Perfect Miter Joints Every Time
The trick is to assemble door and window trim with biscuits first, then nail it in place.
Synopsis: An experienced builder shares his time-tested process for installing miter joints — a process which saves time, requires less skill, and yields better results. In the authors case, it also put an end to his habit of falling off of mud-buckets used as improvised step ladders. This article highlights a logical and methodical approach for cutting miter joints and casing.
Ten years ago, my approach to installing casing was fairly traditional: Measure, cut, test the fit, walk back to the saw, trim the cut. Then one day, I climbed onto a joint-compound bucket to test the top piece of trim on a doorway a few feet upstream of a short flight of stairs. Microseconds later, I felt my feet describing an arc about my head and proceeded down the stairs like an otter wearing tennis shoes. It’s amazing how such a short trip can get so rocky, so quickly; it made me realize my methods (and stepladder) needed an upgrade.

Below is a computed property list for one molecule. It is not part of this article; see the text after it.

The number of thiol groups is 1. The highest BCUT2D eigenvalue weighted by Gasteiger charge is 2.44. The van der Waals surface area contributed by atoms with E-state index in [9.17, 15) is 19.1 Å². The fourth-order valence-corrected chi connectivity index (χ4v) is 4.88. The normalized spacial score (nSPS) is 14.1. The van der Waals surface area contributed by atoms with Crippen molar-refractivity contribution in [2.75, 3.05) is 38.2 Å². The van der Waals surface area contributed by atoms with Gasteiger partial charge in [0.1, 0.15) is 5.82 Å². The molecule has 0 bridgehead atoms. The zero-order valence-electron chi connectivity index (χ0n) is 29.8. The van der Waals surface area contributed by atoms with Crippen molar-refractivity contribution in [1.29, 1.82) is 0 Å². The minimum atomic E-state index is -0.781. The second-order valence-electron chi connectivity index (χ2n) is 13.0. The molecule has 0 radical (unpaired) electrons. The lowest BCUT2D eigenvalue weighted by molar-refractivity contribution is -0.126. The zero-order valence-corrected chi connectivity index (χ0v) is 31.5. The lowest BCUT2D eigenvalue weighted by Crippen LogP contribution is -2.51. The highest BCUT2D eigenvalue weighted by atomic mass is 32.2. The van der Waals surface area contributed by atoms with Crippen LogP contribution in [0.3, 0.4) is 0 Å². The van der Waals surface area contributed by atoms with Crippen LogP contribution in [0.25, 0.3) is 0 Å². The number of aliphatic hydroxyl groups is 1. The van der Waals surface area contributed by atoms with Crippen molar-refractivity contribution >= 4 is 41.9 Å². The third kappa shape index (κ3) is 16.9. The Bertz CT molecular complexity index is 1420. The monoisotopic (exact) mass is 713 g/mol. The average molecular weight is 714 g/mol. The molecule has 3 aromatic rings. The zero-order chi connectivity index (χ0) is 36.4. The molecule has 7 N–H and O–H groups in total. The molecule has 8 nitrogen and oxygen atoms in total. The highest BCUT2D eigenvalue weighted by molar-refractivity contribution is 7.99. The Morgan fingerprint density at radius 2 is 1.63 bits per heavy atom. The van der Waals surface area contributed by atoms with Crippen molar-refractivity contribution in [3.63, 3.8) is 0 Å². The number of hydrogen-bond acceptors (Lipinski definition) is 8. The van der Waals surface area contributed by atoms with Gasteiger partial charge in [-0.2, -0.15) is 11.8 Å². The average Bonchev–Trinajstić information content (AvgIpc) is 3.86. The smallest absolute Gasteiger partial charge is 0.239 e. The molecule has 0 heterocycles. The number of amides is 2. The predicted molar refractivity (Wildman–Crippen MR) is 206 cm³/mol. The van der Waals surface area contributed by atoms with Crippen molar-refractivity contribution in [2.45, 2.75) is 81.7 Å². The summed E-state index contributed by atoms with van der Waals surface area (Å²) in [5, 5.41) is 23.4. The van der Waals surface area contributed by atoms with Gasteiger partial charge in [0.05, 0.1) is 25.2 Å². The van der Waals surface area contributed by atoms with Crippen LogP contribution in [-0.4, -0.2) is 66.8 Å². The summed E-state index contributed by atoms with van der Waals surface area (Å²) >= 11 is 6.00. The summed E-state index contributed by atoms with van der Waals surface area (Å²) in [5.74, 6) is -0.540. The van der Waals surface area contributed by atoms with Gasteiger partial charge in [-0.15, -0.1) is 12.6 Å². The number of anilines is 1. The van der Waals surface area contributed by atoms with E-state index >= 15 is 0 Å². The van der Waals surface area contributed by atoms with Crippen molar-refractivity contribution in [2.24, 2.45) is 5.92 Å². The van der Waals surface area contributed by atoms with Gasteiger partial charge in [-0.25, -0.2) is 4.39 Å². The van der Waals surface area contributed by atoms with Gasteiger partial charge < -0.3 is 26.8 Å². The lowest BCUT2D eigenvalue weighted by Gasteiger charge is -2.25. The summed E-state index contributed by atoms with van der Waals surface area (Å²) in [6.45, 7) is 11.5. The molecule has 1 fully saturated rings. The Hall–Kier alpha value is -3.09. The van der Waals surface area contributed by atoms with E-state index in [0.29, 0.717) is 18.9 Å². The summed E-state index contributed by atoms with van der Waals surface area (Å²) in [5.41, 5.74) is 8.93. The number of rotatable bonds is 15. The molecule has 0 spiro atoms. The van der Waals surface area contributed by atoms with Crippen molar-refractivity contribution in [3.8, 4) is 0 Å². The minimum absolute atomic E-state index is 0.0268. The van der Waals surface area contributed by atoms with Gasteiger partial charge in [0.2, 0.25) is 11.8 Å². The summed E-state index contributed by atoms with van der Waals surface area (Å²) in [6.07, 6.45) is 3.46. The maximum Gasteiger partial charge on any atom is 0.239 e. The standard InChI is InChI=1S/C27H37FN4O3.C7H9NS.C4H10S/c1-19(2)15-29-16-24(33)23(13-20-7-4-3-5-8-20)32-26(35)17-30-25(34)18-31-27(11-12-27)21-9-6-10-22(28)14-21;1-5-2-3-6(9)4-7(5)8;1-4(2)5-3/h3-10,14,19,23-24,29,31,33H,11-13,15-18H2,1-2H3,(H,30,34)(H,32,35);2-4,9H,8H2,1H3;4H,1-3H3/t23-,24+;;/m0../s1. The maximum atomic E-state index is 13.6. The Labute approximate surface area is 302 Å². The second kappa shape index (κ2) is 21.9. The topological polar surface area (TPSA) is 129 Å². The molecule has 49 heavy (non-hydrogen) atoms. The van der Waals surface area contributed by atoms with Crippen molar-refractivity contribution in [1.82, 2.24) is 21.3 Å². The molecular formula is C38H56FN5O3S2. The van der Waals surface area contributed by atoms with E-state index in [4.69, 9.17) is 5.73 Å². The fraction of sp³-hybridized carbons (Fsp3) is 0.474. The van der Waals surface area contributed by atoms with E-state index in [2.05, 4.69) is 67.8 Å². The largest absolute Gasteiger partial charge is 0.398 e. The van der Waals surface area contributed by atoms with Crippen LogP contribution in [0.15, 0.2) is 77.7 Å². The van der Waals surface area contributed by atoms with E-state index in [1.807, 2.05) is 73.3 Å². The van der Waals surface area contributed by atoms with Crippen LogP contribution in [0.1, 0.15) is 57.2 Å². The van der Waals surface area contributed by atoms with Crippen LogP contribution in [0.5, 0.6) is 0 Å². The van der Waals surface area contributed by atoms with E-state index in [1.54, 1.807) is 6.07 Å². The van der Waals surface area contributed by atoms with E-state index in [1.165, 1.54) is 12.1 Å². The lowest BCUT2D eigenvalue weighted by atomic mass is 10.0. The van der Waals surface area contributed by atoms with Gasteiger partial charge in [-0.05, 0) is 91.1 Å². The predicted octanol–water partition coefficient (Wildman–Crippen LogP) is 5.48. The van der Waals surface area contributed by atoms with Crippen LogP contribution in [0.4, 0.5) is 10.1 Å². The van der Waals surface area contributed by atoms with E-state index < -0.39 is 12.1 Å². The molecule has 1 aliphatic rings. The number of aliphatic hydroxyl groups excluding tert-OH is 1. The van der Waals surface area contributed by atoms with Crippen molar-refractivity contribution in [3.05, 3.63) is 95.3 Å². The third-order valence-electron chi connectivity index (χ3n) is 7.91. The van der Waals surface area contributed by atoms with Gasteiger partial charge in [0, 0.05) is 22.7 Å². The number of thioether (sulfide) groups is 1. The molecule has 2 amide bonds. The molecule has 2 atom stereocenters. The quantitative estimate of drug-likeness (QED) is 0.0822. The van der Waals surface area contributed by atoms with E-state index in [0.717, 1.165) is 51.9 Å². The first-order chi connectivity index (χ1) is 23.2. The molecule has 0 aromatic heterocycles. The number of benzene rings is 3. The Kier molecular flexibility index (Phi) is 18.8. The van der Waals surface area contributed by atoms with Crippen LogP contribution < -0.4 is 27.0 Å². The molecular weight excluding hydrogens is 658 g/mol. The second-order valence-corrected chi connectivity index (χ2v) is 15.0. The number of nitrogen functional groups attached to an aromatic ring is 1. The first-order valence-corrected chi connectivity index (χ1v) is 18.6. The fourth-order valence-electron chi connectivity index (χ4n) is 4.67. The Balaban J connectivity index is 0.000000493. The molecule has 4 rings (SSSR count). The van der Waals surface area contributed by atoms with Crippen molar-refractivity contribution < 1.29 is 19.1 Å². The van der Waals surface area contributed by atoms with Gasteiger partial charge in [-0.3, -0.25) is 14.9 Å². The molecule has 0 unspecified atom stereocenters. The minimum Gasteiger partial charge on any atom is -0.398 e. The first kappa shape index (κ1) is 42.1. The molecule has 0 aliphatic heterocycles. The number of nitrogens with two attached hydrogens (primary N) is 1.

A few months later, I happened to work with James Chambers, a talented trim and cabinet builder from Old Saybrook, Conn. He cut, biscuited, and clamped his casings together on the floor, then installed them as a complete unit. His miter joints were perfect, and the installation nearly flawless. By the next job, I had abandoned the mud-bucket shuffle and converted to the preassembly method of casing, which has improved work quality, reduced both the level of skill and hours required for the job, and extended the useful lifetime of my lower back. Here’s some of what I’ve learned over the years, wrestling with and pinning miles of casing.
Get set up, then cut the miters
When the material arrives, my crew and I orient it in the cutting room so that a 16-footer does not have…